The Teacher's Billionaire
After one more good stretch Callie Taylor tucked a loose strand of dark hair behind her ear and began to pack her materials back into her large tote bag. She was almost finished when an unexpected knock at her apartment door sent her Border Terrier, Lucky, bolting off the living room couch and across the kitchen’s tile floor.
Without a second thought Callie followed the dog, and pulled open the door. She fully expected to find another one of the local children selling candy bars for school on the other side. Already several children from nearby homes had come by, and she’d bought candy from each of them. She just couldn’t say no to them. At this rate she would have enough candy to last until next spring. However, the person knocking wasn’t another child.
“Mrs. Lee! Come on in.” Callie greeted her mother’s closest friend. Although she’d spoken to the older woman many times over the past few months, she hadn’t seen her since her mother’s funeral three months earlier.
“How many times do I have to tell you? Call me Helen. Mrs. Lee makes me feel ancient.” Although her voice was stern, Mrs. Lee’s mouth formed her usual warm smile.
“I’m sorry. I’ll try. Promise.” Callie closed the door behind her guest. “Ignore the mess. I’ve been working on school stuff. Do you want something to drink? Some tea or coffee?”
“Hot tea sounds perfect.” Helen answered pulling out one of the colorful mismatched wooden chairs at the table.
After putting the teakettle on the stove, Callie finished putting away her school materials and waited for her visitor to speak. She couldn’t even begin to imagine why Helen Lee was there. A sweet old-fashioned lady, Helen believed in calling before a visit. But Helen remained silent at the table, which was unusual for the woman. She was normally the energizer bunny of conversation. She just kept going and going.
Without saying a word Callie placed a cup of tea in front of her visitor and took the scarlet red seat across the table from her.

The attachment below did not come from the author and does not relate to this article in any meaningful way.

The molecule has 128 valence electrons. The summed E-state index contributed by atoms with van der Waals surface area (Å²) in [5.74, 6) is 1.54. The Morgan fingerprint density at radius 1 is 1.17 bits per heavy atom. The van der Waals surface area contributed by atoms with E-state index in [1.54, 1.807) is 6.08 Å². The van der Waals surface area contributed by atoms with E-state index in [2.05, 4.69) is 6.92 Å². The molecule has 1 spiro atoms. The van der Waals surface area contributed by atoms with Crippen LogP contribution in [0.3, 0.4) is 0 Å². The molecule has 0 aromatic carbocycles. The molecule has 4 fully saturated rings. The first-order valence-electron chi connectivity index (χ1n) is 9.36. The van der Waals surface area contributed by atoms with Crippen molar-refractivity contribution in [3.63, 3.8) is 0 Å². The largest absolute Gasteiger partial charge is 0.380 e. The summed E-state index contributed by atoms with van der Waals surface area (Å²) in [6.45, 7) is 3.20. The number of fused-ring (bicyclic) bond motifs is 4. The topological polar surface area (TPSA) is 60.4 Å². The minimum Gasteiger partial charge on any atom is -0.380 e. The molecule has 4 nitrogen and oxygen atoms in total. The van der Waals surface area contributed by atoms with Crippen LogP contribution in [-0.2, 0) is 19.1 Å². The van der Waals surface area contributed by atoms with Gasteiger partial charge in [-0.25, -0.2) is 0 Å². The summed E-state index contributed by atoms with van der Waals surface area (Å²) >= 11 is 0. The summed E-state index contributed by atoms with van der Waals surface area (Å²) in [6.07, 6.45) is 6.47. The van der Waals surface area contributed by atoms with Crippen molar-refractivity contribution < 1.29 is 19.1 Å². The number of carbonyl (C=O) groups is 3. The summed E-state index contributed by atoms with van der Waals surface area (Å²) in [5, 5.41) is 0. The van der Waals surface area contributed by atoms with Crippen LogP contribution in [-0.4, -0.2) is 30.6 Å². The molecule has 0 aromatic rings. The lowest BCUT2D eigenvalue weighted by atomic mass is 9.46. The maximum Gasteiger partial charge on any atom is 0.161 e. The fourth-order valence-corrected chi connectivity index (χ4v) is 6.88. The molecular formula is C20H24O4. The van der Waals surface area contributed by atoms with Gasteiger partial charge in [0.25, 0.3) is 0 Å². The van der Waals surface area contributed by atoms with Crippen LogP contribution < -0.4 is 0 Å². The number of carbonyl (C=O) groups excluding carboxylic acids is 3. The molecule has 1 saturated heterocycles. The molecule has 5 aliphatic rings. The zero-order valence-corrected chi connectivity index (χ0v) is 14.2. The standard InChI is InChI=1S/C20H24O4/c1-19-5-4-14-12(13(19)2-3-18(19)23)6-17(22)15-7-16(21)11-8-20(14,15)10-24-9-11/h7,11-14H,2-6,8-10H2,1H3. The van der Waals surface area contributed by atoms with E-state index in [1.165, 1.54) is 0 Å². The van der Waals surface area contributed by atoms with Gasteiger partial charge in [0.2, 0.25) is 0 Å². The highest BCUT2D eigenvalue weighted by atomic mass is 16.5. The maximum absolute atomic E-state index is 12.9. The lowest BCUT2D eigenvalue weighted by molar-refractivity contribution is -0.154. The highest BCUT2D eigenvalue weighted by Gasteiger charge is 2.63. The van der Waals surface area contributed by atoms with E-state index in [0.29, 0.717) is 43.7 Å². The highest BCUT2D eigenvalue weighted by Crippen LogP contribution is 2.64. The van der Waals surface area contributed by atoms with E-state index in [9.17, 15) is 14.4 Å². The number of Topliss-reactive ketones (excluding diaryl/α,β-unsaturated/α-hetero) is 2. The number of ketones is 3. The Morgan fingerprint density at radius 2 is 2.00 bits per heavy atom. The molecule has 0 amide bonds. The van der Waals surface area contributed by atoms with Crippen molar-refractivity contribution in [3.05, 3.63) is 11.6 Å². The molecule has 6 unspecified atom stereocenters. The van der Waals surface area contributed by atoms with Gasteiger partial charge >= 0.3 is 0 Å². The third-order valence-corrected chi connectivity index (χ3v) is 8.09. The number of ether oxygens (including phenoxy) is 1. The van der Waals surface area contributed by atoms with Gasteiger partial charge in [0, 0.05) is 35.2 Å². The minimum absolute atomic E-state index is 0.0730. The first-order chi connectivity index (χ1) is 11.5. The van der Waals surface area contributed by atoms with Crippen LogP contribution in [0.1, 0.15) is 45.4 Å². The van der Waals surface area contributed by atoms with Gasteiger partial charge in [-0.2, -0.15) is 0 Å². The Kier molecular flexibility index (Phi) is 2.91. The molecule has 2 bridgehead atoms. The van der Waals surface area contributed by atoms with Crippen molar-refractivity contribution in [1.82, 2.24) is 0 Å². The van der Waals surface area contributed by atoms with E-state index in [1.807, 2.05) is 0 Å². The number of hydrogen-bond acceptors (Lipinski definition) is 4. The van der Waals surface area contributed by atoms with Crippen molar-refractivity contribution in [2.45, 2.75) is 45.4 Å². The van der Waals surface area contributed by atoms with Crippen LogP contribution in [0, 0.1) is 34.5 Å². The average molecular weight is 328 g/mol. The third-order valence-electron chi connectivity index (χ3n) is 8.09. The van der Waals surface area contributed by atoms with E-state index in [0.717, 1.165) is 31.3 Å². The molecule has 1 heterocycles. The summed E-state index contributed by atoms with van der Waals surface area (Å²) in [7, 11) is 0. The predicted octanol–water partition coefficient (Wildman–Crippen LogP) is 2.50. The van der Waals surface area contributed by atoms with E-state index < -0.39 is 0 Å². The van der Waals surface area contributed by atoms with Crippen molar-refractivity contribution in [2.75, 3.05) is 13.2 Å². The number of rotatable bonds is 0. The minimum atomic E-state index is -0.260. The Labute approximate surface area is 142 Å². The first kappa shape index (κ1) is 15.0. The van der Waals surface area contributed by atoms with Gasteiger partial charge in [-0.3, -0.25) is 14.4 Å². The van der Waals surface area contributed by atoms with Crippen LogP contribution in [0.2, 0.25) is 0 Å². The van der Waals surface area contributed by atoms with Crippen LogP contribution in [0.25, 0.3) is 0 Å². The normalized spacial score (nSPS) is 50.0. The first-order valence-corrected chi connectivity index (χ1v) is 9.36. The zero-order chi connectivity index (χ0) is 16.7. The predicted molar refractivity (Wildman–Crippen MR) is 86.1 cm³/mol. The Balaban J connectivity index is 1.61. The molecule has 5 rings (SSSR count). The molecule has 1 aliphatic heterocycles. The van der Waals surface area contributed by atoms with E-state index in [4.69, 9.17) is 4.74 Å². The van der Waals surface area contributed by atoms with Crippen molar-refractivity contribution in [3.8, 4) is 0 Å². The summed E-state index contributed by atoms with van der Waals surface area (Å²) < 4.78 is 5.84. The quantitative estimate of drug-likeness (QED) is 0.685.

“You’re probably wondering why I’m here,” Helen said breaking the uneasy silence. “I would have called first, but I feared I’d change my mind again before I got here. I got halfway here early last month and turned around.”
Callie watched as Helen nervously folded and unfolded one of the napkins she placed on the table. The woman’s cryptic words were only increasing her curiosity.
“A few days before your mom died she asked me to do her a favor once she was gone. Ruth wanted me to mail out a letter she wrote.” Helen kept her eyes focused on her tea as she spoke. “I finally mailed out the letter Monday morning.”
She’d never heard of such an odd request, and Callie couldn’t help but wonder what the letter had been about. Or why her mom hadn’t asked her to mail it. “Oh? Who was the letter for?”
Helen remained silent for several seconds, and Callie thought she wasn’t going to answer. “Helen?”
Reaching across the table Helen took hold of Callie’s hands. “Before I say anything, I need you to understand that Ruth loved you more than anything. She made the decisions she did because she wanted to protect you.”
A growing sense of dread crept through her body, and Callie could only nod at Helen’s odd statement.
“She didn’t even tell me the truth until she gave me the letter to mail.” Callie could hear the hurt in the woman’s voice. Her mom and Helen Lee had been friends almost their entire lives, and she couldn’t imagine them keeping secrets from each other.
After taking another deep breath Helen continued. “She even made me promise not to say anything to you. But now that I’ve mailed the letter, it doesn’t seem right that you don’t know.” Again Helen paused and Callie wished she would just say whatever was on her mind. Obviously, she found it distressing.
“Callie your father is alive. The letter Ruth asked me to mail was to him. Your mom never told him she was pregnant.”
Callie heard the words but her brain just wouldn’t let her process them. It couldn’t be. “You must have misunderstood her. Mom told me my dad died in a car accident before I was born.” Callie’s voice grew louder with each word. Her mom wouldn’t have lied to her about that. If her father was alive her mom would’ve told her.
Helen squeezed Callie’s hand. “I didn’t misunderstand, Callie. Your father is alive. And by now he has gotten your mom’s letter and
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